Immovable mountain

Her husband, Salvador Murcia Escalera stands among young peanut plants with a pick in his hand. He spent 14 years working as a hired hand on a plantation in California so he could send money back home. He returned when his wife called him to say her land was under threat.

“The land gives us everything,” says Torres. And she doesn’t want to see that taken away from her. She also worries that the holy mountain of the Otomi people could be blown apart to facilitate the pipeline, as has already happened in other communities.

She looks up at the mountain into which her land nestles. Legend has it that a young man called Margarito once climbed to the top, and was so tired on arrival that he laid down to sleep and never returned. The Otomi in Chila de Juarez worship him as a rain God, taking sheep, beans and corn to the mountain for him. Just like Margarito, Torres never wants to leave.

[SOURCE]

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Native Band In Canada Rejects $1.15 Billion Inducement From Gas Pipeline Builder

Part of the large Alcan aluminum smelting facility in Kitimat, British Columbia, Canada.

Part of the large Alcan aluminum smelting facility in Kitimat, British Columbia, Canada.

By Joel Connelly | seattlepi.com

A native band in northern British Columbia has voted to reject a $1.15 billion (Canadian), 40-year payout from a consortium of Asian and North American energy companies that want to cross its land with a pipeline and build a liquefied natural gas terminal.

The action by the Lax Kw’alaams came after meetings in their village, Price Rupert and Vancouver saw near-unanimous opposition from the 3,600-member Aboriginal First Nation band.

“Not every election has a price tag,” Tamo Campos, a young environmentalist from the B.C. north, wrote on his Facebook page.

Garry Reece, mayor of the band’s village, said in a statement:  “Hopefully the public will recognize that unanimous consensus in communities (and where unanimity is the exception) against a project where those communities are offered in excess of a billion dollars, sends an unequivocal message this is not a money issue:  This is environmental and cultural.”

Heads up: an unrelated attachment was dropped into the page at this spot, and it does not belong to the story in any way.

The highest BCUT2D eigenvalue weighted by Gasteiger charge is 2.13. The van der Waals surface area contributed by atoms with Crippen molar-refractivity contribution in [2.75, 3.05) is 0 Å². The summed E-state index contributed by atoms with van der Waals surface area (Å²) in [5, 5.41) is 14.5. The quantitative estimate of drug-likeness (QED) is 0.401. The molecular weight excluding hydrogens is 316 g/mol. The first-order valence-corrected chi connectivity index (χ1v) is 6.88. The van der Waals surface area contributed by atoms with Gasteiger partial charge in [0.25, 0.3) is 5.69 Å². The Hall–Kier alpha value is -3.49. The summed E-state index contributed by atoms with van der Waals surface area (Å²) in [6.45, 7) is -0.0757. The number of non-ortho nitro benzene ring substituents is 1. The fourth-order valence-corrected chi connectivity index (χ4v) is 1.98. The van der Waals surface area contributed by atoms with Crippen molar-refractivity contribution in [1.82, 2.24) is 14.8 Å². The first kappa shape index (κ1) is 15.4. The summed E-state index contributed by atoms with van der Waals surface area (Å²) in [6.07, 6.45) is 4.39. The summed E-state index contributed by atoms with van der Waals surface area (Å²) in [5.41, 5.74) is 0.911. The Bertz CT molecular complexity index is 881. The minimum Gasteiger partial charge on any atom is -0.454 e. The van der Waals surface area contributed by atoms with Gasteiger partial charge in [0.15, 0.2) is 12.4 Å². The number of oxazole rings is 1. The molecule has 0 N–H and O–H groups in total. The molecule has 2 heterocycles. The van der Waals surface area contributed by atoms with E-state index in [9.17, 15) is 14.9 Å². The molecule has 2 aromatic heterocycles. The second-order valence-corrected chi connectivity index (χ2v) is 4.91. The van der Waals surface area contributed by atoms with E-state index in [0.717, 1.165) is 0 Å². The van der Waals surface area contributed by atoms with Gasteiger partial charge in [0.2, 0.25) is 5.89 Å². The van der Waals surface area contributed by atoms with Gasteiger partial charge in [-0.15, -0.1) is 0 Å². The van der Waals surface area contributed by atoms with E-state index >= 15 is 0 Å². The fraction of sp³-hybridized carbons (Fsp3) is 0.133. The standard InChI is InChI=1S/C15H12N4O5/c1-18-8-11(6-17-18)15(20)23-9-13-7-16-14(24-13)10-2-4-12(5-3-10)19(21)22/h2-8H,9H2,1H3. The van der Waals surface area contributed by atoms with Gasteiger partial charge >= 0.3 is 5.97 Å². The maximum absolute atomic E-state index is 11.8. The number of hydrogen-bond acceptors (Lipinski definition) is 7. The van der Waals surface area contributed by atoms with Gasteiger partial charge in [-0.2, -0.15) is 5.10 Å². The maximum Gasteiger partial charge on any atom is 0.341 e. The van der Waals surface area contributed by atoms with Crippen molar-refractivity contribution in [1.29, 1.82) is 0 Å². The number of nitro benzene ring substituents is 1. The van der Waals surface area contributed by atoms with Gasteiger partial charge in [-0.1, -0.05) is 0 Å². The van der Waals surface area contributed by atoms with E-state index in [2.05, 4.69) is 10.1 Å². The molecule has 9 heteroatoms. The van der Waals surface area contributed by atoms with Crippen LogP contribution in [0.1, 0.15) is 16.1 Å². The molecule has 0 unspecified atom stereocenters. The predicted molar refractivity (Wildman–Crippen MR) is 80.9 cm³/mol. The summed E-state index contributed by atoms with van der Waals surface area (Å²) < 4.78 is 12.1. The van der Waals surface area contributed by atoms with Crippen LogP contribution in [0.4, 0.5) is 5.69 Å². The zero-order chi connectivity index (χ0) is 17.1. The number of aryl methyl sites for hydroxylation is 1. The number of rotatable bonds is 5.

The group Pacific NorthWest LNG has proposed a $36 billion (Canadian) project that would include a pipeline terminus and liquified natural gas shipment terminal near the Lax Kw’alaams’ remote village.

The company is headed by Malaysia’s state-owned Petronas with other investors that include Shell Oil, Chevron, China Petrochemical Corp, Japan Petroleum Exploration Co. and the Indian Oil Corp.

The British Columbia government has promised and promoted LNG exports as an economic panacea, with 19 proposed projects up and down the B.C. Coast.  Two huge proposed oil export terminals — at Kitimat in northern B.C., and Burnaby, next door to Vancouver — are also under evaluation.

The Pacific NorthWest LNG project has been described as “a significant deal, a serious deal” by John Rustad, B.C.’s aboriginal affairs minister.

B.C. Premier Christy Clark predicted Monday that an agreement between Pacific NorthWest LNG and the Lax Kw’alaams will eventually be worked out.  The Indian band is no stranger to trans-Pacific commerce.  It makes money exporting raw logs to Asia.

But the energy industry’s heavy hand is generating significant backlash in British Columbia.

British Columbia Premier Christy Clark:  She looked like a loser, and won.

The natural gas premier: British Columbia Premier Christy Clark has touted LNG (liquified natural gas) exports as an economic panacea for Canada’s province on the Pacific.

A proposed natural gas pipeline would go directly under the Nisga’a Memorial Lava Bed Park, beneath which 2,000 Nisga’a Band members were entombed by a volcanic eruption more than 250 years ago.

The LNG terminal would be adjacent to the estuaries of the Skeena and Nass rivers, famous salmon streams.  The Nass is a rare example in Canada where the federal government and Aboriginal First Nations have cooperated to rebuild a flourishing fishery.

In southern British Columbia, the proposed expansion of the TransMountain Pipeline, an oil pipeline project proposed by Houston-based Kinder Morgan, could bore through four provincial parks and go under popular Burnaby Mountain Park.

Hundreds of demonstrators were arrested, and then released, in protests last November against Kinder Morgan’s exploratory drilling.

The Lax Kw’alaams have objected to disruption of Flora Bank, an estuary of eel grass vital to the maturation of young salmon before they go out into the ocean.

Pacific NorthWest LNG has offered to build a suspension bridge over the eel grass, and has plied the native band with offers of economic development and jobs.

The Supreme Court of Canada has recently granted Aboriginal First Nations expanded powers over their ancestral hunting, fishing and gathering grounds.

At the same time, however, the Canadian federal government has severely scaled back the environmental review of major energy projects.  Provinces can, according to the high court ruling, exercise power to override native groups’ opposition when vital interests are deemed at stake.

The rejection of the $1.15 billion deal is still a landmark in the Great White North.